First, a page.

Lighting Designer Steven Bewley selected the Claypaky Mythos2 luminaire to support his high-impact lighting design for the UK tour of British grime artist, Stormzy.
“I worked closely with Stormzy’s production managers Bronski and Trevor Williams to design two sets of shows for the debut album tour Gang Signs & Prayer, said Bewley. “One design was larger and for a series of three one-off performances at the Brixton O2 Academy. The other design was what we used for the main bulk of the tour in smaller venues.”
The larger show design saw an expanded visual package of 14 independently moving screens and 20 x Mythos2 supplied by the tour’s rental partner, Neg Earth.
“For the one-off shows we placed the Mythos2 behind the screens and above head on a series of moving trusses,” explained Bewley. “The fixtures shone through the architecture on stage, creating big, stadium-like looks for crowds. We used the Mythos2 because we knew the fixtures were bright enough to punch through the light emitted from high-output video screens and had a zoom range that could create this stadium feel.”
The Mythos2 relies on an advanced optical engine that allows the fixture to operate in spot, wash or beam mode. In spot mode, the fixture has an electronic zoom range of 4°- 50°. If a wide beam is used in conjunction with the frost filter, it can be used as a wash light, while in beam mode it produces a 2.5° fixed beam angle for a dense ‘pipe’ effect.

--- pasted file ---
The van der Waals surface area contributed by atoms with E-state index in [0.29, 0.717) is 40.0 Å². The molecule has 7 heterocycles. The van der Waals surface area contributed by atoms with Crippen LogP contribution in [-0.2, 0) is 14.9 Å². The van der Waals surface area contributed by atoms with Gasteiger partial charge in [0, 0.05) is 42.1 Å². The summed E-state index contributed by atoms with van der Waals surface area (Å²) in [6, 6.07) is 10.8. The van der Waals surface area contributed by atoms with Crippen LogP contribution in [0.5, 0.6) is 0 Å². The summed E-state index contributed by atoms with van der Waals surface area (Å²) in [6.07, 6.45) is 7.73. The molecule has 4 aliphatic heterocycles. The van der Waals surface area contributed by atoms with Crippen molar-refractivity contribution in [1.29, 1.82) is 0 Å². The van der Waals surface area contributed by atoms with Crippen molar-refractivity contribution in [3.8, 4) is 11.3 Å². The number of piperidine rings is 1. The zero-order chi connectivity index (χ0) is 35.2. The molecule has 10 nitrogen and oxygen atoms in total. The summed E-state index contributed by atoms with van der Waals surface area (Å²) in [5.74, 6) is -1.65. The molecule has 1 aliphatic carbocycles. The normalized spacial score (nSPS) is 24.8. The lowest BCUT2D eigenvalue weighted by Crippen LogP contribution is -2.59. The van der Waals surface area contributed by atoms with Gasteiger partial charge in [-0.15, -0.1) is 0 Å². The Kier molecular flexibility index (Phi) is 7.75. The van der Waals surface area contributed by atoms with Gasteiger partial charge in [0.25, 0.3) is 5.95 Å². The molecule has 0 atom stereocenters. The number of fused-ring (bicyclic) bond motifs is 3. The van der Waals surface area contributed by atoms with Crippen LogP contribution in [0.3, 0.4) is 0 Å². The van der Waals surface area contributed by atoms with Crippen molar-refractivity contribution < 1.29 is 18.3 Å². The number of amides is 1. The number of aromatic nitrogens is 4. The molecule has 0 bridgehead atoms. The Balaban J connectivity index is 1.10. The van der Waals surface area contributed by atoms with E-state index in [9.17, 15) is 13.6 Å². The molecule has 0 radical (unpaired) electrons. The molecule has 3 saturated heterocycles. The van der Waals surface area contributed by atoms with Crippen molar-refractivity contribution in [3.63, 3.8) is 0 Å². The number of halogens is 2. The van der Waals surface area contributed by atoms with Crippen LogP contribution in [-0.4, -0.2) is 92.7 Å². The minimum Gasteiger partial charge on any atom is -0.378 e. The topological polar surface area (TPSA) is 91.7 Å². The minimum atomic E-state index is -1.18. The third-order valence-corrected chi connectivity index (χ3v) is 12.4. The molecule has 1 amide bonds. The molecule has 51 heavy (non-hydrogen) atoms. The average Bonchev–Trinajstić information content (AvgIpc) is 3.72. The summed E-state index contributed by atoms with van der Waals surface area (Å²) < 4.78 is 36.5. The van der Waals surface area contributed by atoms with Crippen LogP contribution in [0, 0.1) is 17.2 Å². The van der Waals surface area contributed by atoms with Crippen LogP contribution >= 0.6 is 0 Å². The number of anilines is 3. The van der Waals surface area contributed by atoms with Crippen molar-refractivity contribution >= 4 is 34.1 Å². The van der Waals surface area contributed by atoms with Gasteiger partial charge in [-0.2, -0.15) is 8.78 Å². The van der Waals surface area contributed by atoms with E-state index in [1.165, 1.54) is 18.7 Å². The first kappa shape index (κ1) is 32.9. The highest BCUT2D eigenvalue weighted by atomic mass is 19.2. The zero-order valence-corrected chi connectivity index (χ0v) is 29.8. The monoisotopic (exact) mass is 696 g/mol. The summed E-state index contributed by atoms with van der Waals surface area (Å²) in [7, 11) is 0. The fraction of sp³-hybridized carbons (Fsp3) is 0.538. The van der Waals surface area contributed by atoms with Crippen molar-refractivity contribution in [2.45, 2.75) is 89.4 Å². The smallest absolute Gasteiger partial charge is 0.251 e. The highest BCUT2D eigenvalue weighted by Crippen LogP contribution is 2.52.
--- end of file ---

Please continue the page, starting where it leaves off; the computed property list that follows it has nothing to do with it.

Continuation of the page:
“As a hybrid light, the Mythos2 is the perfect solution,” said Bewley. “It saved us having to hire twice as many fixtures, which, given the size of the venues that we are playing in, we wouldn’t have managed to rig! We really utilised the fixture’s optics: one moment we would have very tight beams, then we would snap into wide looks combined with an intense moment of colour from behind the onstage screens and from above.”
As a designer, Bewley is known for his clever manipulation of colour to create memorable shows. The Mythos2’s colour engine, with CMY colour mixing and 14 special colour filters across three separate wheels, allowed Bewley the freedom to experiment with his palettes. Colour became especially important for the tour’s final show at Brixton’s O2 Academy which was live streamed to audiences of tens of thousands across the globe via Stormzy’s YouTube channel.
“There’s a lot of edgy looking colour palettes in the Stormzy show,” said Bewley. “A lot of red and blue in different or unexpected shades. I used pastel colours for the love songs such as pinks and lavenders, and combined this with a lot of gentle fade-ins and fade-outs. At the last show of the tour at Brixton O2 Academy, which was live-streamed, the Mythos2 highlighted everything on stage really nicely for the cameras.”